Nearly five million borrowers of federal student loans will soon have their monthly repayments capped at 10 percent of their income, thanks to an executive order signed by President Obama at the White House yesterday.
The new guidelines are aimed at helping to ease the burdens of paying for a college education.
“I’m only here because this country gave me a chance through education,” Obama said at a ceremony in the White House East Room, surrounded by student loan borrowers. “We are here today because we believe that in America, no hardworking young person should be priced out of a higher education.”
President Obama’s announcement drew immediate praise from veteran educators, including Morgan State University president David Wilson, who was at yesterday’s event.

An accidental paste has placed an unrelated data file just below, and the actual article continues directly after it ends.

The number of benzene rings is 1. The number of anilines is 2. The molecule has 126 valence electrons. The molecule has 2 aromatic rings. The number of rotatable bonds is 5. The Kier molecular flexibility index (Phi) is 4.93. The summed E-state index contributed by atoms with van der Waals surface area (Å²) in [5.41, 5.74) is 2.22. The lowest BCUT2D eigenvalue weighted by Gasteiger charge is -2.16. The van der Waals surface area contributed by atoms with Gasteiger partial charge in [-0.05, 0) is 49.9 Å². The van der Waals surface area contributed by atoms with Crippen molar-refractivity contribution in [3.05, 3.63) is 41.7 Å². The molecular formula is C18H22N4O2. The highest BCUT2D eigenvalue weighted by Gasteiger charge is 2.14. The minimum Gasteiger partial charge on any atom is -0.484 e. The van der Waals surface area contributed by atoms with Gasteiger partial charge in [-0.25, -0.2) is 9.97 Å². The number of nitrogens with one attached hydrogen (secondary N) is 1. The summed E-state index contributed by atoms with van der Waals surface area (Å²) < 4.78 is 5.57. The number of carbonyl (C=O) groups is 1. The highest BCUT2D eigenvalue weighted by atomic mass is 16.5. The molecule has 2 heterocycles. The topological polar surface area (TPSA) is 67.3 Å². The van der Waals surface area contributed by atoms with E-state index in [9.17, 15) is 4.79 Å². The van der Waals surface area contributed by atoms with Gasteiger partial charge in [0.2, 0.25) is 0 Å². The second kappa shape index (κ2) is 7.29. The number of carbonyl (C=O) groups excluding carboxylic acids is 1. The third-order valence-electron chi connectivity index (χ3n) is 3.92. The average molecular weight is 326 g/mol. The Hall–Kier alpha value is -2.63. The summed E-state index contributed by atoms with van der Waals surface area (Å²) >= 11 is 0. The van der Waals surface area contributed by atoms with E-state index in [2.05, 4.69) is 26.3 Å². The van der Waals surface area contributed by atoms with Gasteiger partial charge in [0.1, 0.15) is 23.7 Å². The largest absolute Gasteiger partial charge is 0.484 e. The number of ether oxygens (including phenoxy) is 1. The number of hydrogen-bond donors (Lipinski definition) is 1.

“I applaud President Obama for using the power of the pen to help ease student loan debt,” said Dr. Wilson in an interview with Diverse. Wilson said that the new reforms will likely benefit minority-serving institutions like Morgan State and help to decrease the overall student default rate on federal loans.
“I am very encouraged. This is a good first step in the right direction,” he said. “The president is truly trying to make college affordable and accessible to all.”
In 2010, the Obama administration announced that students who borrowed federal loans after October 2007 would not have to pay more than 10 percent of their monthly income. But yesterday’s sweeping provision by the administration now applies to anyone who has ever borrowed a federal student loan in the past.
The announcement was a shift from the administration’s previous position where they argued that any attempts to cap the repayments to 10 percent retroactively would cost the federal government billions of dollars
“We actually don’t know the costs yet,” U.S. Secretary of Education Arne Duncan said. “We’ll figure that out on the back end.”
Source: Diverse Education | Jamal Watson